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one-sided negotiation, but buti believe there exposing the human rights record, by exposing the regimes malicious behavior in the region, a violent destabilizing activities, ballistic missiles, the human rights abuses, the abuses of the various militia, that we can begin to create an international voice recognition outrage and then finally concerted action against this. our goal is not to return to the old iran deal, ultimately we seek a new and comprehensive deal would ultimately a government that represents the peoples voices and aspirations of the iranian people. >> thank you. thank you, dr. bell. [applause] ambassador brownback, we talk about religious freedom and iran, sometimes there's the criticism we are singling out shia islam or that the united states x amount of war with islam. can you give us your perspective on that? >> that is absolutely false.
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we stand for religious freedom for everybody everywhere all the time. that's our policy. that's our view. i would point out that my first foreign trip ended up in the rohingya refugee camps in bangladesh advocating that the rohingya were a muslim population be allowed to return freely and safely into burma. this administration has been the staunchest, most vocal group on what's taking place in western china in st. john to the muslims in that region. we advocate for everybody's religion freedom. the problem is that iran, and arrange government they want this absolute allegiance to their view of a theological regime here it doesn't allow for any deviance. so you can't practice your faith in any other, even another form of islam is persecuted.
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and that's what we have such umbrage at is this is a sort of effort to force everybody into one size, one-size-fits-all and we believe this is a god-given right that jeff to pick your own religious adherence, whatever might be, or no religious adherence at all, if you choose that route. that's our problem with this regime. and by the way, they are in complete violation of article 18 of the u.n. declaration of human rights where people have the right to religious freedom. this is in that basic -- its inmost basic documents. even in the iranian constitution that they don't follow either for their own people and religious freedom. [applause] >> i might also add, , it's also in the quran that there is no compulsion. >> so now we're going to give some of your chance to ask a question or i'm going to try to take one from the members of the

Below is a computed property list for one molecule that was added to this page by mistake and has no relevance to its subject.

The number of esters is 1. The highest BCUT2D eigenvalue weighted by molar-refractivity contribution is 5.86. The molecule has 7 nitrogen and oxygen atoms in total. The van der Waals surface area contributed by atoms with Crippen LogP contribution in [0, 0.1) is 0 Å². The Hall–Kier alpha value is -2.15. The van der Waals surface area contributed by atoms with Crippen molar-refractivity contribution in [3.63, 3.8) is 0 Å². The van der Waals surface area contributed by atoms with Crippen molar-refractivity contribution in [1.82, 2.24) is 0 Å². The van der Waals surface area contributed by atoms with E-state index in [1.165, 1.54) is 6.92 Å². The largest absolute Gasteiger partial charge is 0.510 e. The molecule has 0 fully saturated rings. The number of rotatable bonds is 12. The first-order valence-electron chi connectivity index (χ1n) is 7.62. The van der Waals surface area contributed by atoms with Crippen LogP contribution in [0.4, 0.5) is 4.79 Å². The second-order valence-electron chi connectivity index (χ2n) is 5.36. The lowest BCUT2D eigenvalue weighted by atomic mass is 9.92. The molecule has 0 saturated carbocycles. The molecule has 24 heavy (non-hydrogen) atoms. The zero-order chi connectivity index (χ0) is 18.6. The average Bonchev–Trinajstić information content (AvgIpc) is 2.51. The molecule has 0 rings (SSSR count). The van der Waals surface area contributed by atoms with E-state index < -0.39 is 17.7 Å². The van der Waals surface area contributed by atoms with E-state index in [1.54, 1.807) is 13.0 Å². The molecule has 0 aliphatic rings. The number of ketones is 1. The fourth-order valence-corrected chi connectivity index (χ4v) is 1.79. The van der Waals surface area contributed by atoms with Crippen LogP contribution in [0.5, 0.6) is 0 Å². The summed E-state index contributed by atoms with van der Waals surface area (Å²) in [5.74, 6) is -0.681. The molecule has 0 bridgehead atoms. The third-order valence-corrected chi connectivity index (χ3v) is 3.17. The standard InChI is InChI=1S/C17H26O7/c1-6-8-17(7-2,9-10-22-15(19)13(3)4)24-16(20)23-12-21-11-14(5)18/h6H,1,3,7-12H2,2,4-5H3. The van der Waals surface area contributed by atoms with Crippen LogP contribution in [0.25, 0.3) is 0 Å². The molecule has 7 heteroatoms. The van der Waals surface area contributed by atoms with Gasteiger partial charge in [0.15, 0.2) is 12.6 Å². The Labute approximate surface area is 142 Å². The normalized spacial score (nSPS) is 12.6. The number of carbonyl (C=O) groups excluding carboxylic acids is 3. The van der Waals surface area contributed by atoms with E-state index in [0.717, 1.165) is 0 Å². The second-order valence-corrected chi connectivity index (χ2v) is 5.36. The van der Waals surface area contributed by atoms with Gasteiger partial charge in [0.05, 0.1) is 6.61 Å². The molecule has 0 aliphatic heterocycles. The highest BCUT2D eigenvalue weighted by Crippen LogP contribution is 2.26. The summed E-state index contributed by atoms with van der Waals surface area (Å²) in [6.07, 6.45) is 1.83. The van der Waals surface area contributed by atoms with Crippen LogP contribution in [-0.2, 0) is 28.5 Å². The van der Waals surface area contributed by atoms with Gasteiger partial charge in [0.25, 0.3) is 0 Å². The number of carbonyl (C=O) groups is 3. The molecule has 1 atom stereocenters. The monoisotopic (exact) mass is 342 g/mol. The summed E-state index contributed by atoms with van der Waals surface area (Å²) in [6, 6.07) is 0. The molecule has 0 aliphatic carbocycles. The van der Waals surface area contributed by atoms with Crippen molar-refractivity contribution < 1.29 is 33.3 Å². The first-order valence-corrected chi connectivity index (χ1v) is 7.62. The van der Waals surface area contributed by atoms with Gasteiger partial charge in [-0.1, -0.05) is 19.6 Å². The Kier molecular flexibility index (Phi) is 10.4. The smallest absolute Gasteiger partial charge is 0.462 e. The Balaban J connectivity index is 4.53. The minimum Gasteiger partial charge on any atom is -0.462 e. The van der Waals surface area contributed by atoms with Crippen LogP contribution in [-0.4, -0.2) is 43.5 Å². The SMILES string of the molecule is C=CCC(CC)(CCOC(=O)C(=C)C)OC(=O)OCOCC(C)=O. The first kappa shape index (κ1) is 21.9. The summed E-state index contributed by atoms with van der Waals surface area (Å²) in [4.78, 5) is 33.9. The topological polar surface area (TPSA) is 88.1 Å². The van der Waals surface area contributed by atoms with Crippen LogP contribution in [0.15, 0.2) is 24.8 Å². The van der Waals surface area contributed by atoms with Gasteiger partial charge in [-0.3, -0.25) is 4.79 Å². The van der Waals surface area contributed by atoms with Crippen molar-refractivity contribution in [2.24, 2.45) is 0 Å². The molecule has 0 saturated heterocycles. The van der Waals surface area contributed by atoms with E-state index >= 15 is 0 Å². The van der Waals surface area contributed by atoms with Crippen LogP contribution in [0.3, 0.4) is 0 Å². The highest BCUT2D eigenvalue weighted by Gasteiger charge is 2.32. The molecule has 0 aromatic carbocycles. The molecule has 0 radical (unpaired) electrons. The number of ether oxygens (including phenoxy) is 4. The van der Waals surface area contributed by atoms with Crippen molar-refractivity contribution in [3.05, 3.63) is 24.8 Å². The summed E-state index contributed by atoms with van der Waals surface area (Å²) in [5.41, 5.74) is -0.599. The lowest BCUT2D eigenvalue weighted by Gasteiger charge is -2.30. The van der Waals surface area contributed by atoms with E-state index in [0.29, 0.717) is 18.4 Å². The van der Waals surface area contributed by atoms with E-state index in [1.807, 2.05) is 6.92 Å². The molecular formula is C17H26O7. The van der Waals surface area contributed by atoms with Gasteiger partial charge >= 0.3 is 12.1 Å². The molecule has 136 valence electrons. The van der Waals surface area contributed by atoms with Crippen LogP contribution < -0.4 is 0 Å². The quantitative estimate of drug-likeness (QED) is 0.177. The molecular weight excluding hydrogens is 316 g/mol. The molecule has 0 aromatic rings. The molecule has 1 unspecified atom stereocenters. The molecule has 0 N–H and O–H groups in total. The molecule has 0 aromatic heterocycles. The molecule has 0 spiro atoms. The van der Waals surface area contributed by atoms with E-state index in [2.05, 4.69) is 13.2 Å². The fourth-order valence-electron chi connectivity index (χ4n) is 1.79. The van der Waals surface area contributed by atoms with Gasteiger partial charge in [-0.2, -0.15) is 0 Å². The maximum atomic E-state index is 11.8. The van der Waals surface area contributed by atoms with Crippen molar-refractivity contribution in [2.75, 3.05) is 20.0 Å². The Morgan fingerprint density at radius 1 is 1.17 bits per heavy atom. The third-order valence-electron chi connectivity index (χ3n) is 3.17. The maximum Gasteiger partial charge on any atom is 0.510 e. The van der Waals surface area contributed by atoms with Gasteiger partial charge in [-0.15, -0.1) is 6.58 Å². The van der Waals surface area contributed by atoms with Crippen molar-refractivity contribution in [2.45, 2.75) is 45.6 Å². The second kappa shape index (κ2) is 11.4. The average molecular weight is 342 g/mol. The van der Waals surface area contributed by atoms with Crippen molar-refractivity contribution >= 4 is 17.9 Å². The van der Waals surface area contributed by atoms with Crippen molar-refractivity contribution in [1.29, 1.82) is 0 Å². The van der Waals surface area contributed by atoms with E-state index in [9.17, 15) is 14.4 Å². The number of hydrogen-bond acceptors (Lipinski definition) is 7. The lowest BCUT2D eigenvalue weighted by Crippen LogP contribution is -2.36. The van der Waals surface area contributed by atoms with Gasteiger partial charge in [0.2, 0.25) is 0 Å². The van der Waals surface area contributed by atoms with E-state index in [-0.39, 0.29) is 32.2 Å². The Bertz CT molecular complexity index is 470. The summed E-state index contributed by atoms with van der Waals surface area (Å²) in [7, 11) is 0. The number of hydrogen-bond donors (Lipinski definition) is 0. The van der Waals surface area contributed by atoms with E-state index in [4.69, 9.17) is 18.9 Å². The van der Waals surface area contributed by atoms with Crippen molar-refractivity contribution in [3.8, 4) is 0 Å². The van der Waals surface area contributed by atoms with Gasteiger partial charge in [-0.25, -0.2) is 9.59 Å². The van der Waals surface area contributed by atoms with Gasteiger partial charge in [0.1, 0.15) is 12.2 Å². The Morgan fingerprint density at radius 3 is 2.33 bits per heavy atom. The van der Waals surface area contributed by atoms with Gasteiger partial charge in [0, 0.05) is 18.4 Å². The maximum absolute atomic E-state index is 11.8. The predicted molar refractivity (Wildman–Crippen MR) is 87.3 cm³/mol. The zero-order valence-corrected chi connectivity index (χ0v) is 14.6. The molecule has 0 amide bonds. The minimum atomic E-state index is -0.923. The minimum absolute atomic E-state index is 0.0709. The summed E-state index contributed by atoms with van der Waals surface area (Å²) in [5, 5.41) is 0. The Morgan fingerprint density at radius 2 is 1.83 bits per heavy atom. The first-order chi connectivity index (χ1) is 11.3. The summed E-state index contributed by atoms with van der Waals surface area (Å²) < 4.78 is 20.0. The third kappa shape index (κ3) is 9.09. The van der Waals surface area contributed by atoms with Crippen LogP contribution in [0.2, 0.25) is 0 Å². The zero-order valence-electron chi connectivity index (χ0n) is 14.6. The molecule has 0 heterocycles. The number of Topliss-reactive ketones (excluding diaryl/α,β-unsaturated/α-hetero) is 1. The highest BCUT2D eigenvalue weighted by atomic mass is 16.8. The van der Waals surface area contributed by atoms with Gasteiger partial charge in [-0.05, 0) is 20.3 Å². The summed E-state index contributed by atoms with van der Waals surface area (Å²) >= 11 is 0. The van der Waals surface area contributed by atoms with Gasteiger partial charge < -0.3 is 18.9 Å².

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diaspora community, some from the diplomatic corps and also a question from a journalist as well. dave has the microphone. do we have someone -- okay. >> thank you so much. we saw systematic actually violence against protests and iran in all cities and iran from the rain regime. what's actually -- [inaudible] open the case about this violence in united nation council as security council? >> so the question i think is overtaking this case at the u.n. security council? is at the question? dr. bell. >> i'm not aware that we are. it's a good suggestion and i will certainly follow it up.
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>> do we have someone from the diplomatic corps would like to ask a question? >> thank you. i want to thank you for your strong stand with the iranian people. i really appreciate it. thank you. many things have expressed the change in behavior of the islamic republic of iran and at the same time he supported iranian people. but iranian people want to have complete change, regime change. [applause] thank you. don't you think there is a conflict between these two make deals the same time you're supporting our many people but you don't want, you didn't mention regime change? thank you.